Retro-Inspired Design is The Way Back Machine That Gives You All The Feels
By: Bill McCool
Everything old is new again.
But in the world of design the truism might actually be that everything new is old again, because whatever particular trend that just so happens to be sweeping the industry today will be redundant and overused by the time you’ve had your coffee the following morning. With retro-inspired packaging being as incredibly appealing as it is to consumers, it’s no surprise that designers often look to the past.
“Nothing delivers that element of humanity more than the nostalgic feeling you get when you experience something familiar,” Island Cannabis Co. COO Brandon Mills says. "Retro is simply one way to deliver familiarity, and tends to remind people of a time when more products were hand-crafted or small-batch.”
Designing the branding and packaging for their artisanal cannabis, Island looked to coastal California in the 1970’s for inspiration so that they could capture the essence of that time period. Even just looking at their logo makes you feel like you’ve been magically whisked away to 1977, stoned and roller skating down the Venice Beach Boardwalk.
When Brandon talks about how Island was able to successfully used retro-inspired designs, he mentions the father of industrial design, Raymond Loewy, and his theory of MAYA (Most Advanced Yet Acceptable). Basically, consumers tend to gravitate toward two extremes where they’re curious about new things while also fearing anything that’s too new and shiny (neophilia and neophobia, respectively). For Loewy that meant if you want to sell something surprising, you need to make it familiar. To sell something familiar, you need to make it surprising.
“We're striving for that balance,” Brandon says, “between familiar and surprising, curious and fearful, by delivering a new product in a familiar, retro-inspired package. Cannabis isn't a new phenomenon, but to many consumers, it's a new experience purchasing it legally via the packaging. It's a new delivery mechanism. We can make that entire experience more appealing by delivering it in a welcoming package with friendly, honest, transparent and fun messaging and branding.”
The best of those retro-inspired designs lean heavily on the familiar, so much so that it creates a sense-memory experience that still feels utterly unique and personal—it’s about as homey as the wood paneling from your childhood bedroom.
Recent award-winning work from design agency Jones Knowles Ritchie (JKR) does just that while also really honing in on Loewy’s theory. Decidedly elegant and modern, JKR’s glamorous redesign for Heinz Baked beans harkens back to the cans from the late 60’s and yet seamlessly places it in today’s marketplace. Even their 75th anniversary M&M’s packaging eschewed the usual balloons and birthday cakes and relied on some of the playful designs from yesteryear while mocking up the ampersand to look like a 75.
Still, a design needs to come from an authentic place.
“The key to not being kitschy or cliche,” Brandon says, “is to deliver an authentic story, and for us, the story has to be continuous between the product and the packaging. We pay attention to every detail, and have extremely high standards from our raw materials to our internal and external packaging, which translates into a holistic experience that doesn't feel disjointed.”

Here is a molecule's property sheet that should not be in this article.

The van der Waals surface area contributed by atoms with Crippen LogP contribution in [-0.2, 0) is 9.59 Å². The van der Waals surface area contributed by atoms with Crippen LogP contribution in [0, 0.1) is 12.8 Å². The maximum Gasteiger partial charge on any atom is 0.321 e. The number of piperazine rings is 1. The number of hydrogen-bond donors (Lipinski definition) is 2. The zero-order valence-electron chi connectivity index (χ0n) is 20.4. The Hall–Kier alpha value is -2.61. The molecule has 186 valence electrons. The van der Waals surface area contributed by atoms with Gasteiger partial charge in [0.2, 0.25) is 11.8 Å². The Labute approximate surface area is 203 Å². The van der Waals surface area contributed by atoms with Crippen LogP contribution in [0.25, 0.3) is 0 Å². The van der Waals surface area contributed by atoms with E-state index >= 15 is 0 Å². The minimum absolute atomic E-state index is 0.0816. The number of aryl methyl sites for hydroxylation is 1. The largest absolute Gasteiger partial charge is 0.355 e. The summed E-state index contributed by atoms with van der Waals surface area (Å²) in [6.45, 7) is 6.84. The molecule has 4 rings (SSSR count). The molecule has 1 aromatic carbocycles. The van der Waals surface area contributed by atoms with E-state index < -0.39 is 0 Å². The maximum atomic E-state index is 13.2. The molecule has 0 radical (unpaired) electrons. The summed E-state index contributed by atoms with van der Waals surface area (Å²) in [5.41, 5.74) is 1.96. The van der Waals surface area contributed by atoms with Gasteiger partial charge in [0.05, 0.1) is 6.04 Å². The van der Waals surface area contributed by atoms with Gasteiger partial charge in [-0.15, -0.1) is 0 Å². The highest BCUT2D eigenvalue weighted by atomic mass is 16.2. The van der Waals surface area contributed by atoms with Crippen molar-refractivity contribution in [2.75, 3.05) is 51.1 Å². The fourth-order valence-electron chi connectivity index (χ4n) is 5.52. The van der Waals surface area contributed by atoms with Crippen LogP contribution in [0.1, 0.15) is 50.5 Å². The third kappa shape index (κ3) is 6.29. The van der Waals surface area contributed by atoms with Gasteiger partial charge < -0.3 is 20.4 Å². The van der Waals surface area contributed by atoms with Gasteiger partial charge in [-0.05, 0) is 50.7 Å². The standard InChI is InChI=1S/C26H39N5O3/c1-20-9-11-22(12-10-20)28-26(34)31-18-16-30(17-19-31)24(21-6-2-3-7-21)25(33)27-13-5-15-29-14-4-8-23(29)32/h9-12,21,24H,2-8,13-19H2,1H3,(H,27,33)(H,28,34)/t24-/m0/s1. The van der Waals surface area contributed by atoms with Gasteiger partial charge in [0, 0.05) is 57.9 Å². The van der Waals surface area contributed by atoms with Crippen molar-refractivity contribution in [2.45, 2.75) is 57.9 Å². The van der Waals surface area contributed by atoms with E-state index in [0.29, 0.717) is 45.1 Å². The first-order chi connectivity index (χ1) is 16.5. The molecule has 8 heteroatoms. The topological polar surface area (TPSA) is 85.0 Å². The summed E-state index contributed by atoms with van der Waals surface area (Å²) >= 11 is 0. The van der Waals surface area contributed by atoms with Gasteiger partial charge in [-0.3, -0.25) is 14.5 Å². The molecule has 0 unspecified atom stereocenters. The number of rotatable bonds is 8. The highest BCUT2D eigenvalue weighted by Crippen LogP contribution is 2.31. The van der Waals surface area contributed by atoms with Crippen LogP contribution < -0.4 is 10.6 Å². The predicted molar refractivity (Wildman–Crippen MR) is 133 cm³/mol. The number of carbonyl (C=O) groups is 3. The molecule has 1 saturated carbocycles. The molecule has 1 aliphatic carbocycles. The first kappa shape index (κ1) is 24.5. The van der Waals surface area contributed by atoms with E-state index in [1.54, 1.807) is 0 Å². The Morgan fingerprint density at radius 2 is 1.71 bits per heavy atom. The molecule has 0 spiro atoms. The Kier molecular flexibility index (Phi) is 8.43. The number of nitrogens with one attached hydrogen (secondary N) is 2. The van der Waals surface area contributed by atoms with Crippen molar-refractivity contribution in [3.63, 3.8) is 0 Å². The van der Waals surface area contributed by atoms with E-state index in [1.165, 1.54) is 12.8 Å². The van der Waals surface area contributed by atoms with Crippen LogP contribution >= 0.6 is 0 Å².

“We deliver on our promise of a hand-produced experience,” Brandon adds, “which delivers on the nostalgic storyline from start to finish.”
Look at it this way: you could argue that Netflix’s Stranger Things is nostalgia for the sake of nostalgia, but that doesn’t quite do justice to the actual world they’ve created. Yes, there are some deeply analogous Spielberg vibes coming off the show and just seeing Eleven’s prized Eggos recalls every rushed breakfast you scarfed down while trying to catch the bus in elementary school. But style over substance never wins the day. It’s the characters, the heart of the story that makes it feel timeless and fosters a connection with the audience.
The same works for design—there has to be something tangible and meaty there, there has to be a feeling of warmth that runs alongside the deeply familiar.
Target understood this as well with their recently released special edition of the 1st season of Stranger Things inside a faded VHS box. Sure, it’s a fun design, but you can’t help but recall every trip you made to your local video store on a Friday night when you were a kid.
“There are trends,” Brandon says, “in many industries away from mass-produced goods, and toward more custom, craft, or small batch products. Consumers love to feel that they are purchasing something special, limited, and especially something carefully crafted just for them.”
What is that feeling, that sense of comfort and home that comes from looking back at the past and why do we feel it as intensely as we do? It’s almost as if it’s an old love from long ago, one where the memory of it feels lost in some way that you can’t get back, but you’re reminded of it nonetheless, and you can see the promise of it anew despite the fact that you can’t truly ever get it back, not really, not now.
Bill McCool is a freelance writer based out of Los Angeles. Though new to the world of design, he has always been a storyteller by trade and he seeks to inspire and cultivate a sense of awe with the work and artists he profiles. When he's not winning over his daughters with the art of the Dad joke, he is usually working on a pilot, watching the Phillies, or cooking an elaborate meal for his wife.